Boxwood Blight: Be careful when using boxwood holiday greenery in your home and landscape

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You can help prevent the introduction of the destructive boxwood blight by taking some important steps this holiday season. Please be aware that it is possible for the boxwood blight pathogen to be introduced to landscapes on infected boxwood greenery used for wreaths, holiday roping or decoration. Boxwood blight is difficult to control once established, so, the most important means of control is to avoid introduction of infected plant material.

What is Boxwood Blight?

  • Boxwood blight is caused by a fungal pathogen which causes leaf spots, stem cankers, defoliation, and death of boxwoods. It is very difficult to control.
  • The disease was first found in South Carolina in 2016 in both a nursery and a landscape setting. It is not thought to be prevalent in our state.

What to do if you purchased Boxwood wreaths or other decoration?

  • Carefully inspect the boxwood greenery for the characteristic symptoms of leaf spots, leaf browning, black streaks on stems, and leaf drop. Immediately dispose of any suspicious items.
  • Boxwood should be double-bagged in heavy duty trash bags and taken to the landfill.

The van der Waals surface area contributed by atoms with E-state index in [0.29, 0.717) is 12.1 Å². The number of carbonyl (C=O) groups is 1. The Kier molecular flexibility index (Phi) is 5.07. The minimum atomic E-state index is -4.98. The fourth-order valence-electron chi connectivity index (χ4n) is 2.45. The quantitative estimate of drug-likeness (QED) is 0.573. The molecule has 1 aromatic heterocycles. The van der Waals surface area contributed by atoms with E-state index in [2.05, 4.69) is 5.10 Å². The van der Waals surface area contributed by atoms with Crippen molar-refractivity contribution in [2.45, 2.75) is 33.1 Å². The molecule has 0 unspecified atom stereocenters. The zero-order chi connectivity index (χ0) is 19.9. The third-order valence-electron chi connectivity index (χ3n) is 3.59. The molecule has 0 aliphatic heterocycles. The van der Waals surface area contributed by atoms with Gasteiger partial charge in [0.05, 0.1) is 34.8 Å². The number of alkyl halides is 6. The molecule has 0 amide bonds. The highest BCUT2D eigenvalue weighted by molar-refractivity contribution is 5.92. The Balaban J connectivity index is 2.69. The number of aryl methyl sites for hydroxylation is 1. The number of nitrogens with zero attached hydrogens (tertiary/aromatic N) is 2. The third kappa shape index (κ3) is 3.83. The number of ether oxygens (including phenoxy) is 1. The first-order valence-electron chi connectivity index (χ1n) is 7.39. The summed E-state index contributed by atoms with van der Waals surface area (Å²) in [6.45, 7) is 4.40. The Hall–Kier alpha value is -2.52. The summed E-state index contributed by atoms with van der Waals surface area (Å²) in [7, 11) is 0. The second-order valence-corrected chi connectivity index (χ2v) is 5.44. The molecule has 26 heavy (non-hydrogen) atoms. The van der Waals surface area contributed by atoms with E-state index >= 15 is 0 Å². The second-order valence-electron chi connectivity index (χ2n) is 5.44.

• Inspect your vehicle and property for stray boxwood leaves and stems to make sure you don't leave any infected material behind.
  • Be aware that the pathogen's spores may travel on clothes or pruners that come into contact with infected boxwood.
  • Monitor all nearby boxwood plantings for symptoms of the disease for several months.
  • Do not put diseased plant material on the curb for city pick-up.
  • Do not compost infected boxwood on-site or at a composting facility.

The importance of preventing the introduction of this disease into landscapes with healthy boxwood plantings cannot be overstated. Please help keep our boxwoods safe this holiday season.

Boxwood leaf spots.Boxwood leaf browning.Boxwood blackstreaks on stems.
Photo left and center by Kelly Ivors.

If you suspect your boxwood has boxwood blight, please contact your local Clemson University Cooperative Extension office and they can assist you in submitting a sample to the Clemson Plant and Pest Diagnostic Clinic and offer additional control recommendations.